As my wife and I noted while I was reading this, it's a good thing that my voice has a magical ability to put people to sleep, because otherwise my tendency to engage in Socratic-style arguments would probably have people force-feeding me hemlock.
I was a little worried, going into my reading of Aristotle’s The Art of Rhetoric, and subsequently The Poetics, that these classic texts might also fall into that category, where they are lauded for their continued relevance mostly because they are so general that they can hardly fail to be relevant.
I finally finished reading the collected works of Xenophon! It's true I don't use very many exclamation points, but considering that the first time I picked this up was more than five years ago, and finally sitting down and reading it took me almost a whole month, I think I'm allowed to make an exception to my own rule. Since I've already subjected you to a month and a half worth of Xenophon book reviews, I'm not going to include another overall review; that content will be included in this post, along with my reviews for the various minor treatises included in the Complete Works.
★★★★ I decided to collect the remaining three of Xenophon's Socratic works into a single review, so what follows are reviews for Oeconomicus, Symposium, and Apology. Oeconomicus You've probably seen them: how-to books. They're often almost as bad as self-help books and premature memoirs that bow down library shelves with the weight of their inanities … Continue reading More Socratic Works Review
While other works of Xenophon's have taken me a week or even longer to get through, I finished this one in just a night, and it wasn't even the only thing that I read that evening. Agesilaus is a biography of the titular Spartan king, and unlike Xenophon's "biography" of Cyrus the Great, is thought to be fairly accurate historically, if very brief, and somewhat biased. Where a modern biographer often goes out of his or her way to find "dirt" on their subject, highlighting their shortcomings and failures no matter how respected and revered a figure they might be, or how significant of feats they might have accomplished, it has been more common in history to write biographies that are meant to praise a figure and elucidate the person's admirable traits, that others might follow suit. Xenophon certainly falls into the latter category, and his effusive praise for Agesilaus renders him as a veritable paragon of virtue, representative of every admirable characteristic and quite devoid of any flaws of blemishes.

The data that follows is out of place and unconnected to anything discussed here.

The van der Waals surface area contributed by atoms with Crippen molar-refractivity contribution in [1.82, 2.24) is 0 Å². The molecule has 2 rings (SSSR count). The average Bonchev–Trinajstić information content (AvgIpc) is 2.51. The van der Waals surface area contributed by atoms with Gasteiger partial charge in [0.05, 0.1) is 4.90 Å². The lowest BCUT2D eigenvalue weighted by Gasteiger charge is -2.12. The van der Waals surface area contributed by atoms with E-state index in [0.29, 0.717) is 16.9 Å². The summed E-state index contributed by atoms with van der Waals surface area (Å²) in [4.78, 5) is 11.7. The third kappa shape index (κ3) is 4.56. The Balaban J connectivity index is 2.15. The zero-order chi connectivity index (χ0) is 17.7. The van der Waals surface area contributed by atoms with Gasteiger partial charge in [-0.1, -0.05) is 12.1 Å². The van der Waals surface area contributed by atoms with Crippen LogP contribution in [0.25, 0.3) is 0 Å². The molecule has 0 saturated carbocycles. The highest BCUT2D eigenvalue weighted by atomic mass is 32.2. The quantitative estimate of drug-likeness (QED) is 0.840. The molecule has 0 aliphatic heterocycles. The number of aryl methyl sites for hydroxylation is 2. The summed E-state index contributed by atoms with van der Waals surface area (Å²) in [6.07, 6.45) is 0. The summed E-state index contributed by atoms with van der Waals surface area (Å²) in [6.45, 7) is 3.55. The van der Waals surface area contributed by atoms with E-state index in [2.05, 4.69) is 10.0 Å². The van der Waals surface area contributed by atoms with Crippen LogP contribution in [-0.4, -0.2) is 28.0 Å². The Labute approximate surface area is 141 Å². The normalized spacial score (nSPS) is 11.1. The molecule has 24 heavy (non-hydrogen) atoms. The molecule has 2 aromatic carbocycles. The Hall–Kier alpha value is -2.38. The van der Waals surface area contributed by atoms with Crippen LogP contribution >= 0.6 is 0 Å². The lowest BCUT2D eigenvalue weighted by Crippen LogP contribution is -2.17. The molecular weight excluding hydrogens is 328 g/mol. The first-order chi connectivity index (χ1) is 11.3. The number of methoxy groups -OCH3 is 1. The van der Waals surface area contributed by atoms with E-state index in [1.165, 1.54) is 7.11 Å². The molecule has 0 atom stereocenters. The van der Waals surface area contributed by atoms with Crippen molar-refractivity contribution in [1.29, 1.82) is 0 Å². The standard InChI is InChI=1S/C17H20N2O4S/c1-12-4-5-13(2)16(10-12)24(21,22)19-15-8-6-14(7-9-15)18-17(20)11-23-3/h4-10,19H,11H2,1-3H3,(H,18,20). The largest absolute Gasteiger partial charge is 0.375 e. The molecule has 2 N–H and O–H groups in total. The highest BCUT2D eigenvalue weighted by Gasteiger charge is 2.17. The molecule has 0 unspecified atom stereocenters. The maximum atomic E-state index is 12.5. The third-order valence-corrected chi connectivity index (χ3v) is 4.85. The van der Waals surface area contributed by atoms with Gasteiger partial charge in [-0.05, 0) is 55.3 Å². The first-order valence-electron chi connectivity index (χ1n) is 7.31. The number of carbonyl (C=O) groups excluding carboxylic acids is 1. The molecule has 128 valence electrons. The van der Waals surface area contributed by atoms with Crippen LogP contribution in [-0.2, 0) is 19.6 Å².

Continuing on through the collected works of Xenophon, we next have Hellenica, which much like Herodotus's Histories is intended as a historical narrative. This time, it picks up the account in 411 BCE, and covers about fifty years, to 362 BCE, which is apparently the year of the Battle of Mantineia. Apparently, it picks up the narrative thread of the Peloponnesian War immediately where Thucydides' history abruptly ends (which is also on my reading list, and I only know this because the information was conveniently included in the front of my translation of Hellenica), and may have been written just for his friends as a sort of historical "vanity" publication. Like The Ten Thousand, this is covering a topic to which Xenophon was a contemporary, so it is considered an important primary source, and hopefully has a bit more historical veracity than his not-really biographical treatment of King Cyrus, who founded the Persian Empire.
I've actually read this part before, but decided to re-read it in light of my recent reading of Herodotus's Histories, which covered the period about a hundred years or so before the events in The Ten Thousand, and provided a lot of valuable context for understanding what was happening in Xenophon's story. Unlike Herodotus, Xenophon is not writing about history in The Ten Thousand; he is writing a semi-autobiographical account of what happened to him and his companions during a campaign as mercenaries in a decidedly short-lived Persian civil war. Like Caesar in his Commentaries, Xenophon refers to himself in the third person, and the result is perhaps the most story-like and modern-seeming of all the ancient works that I've been reading recently. In fact, Conn Iggulden wrote a historical fiction novella primarily based upon the events in The Ten Thousand, and it was a very interesting experience to read that having already read its primary source.
The Histories themselves are split up into nine books, which more or less focus on the Greco-Persian conflicts of that time period, with numerous digressions to talk about the history of Egypt, Babylon, or other places that come up.
One of these days, I intend to write an essay on the origin and nature of morality. It is a topic that has fascinated people throughout history, and arguably one that underpins some of the most remarkable accomplishments of this species. Anything with such a lengthy history that has already been tackled by so many other people is full of risk - what peculiar hubris is it to think that I have anything original to contribute to such a supersaturated field? - so for now I continue to think and ponder, without putting pen to paper or fingers to keyboard on the broader topic. Yet that does not stop me from occasionally exploring a subset of that larger framework, as I intend to do here.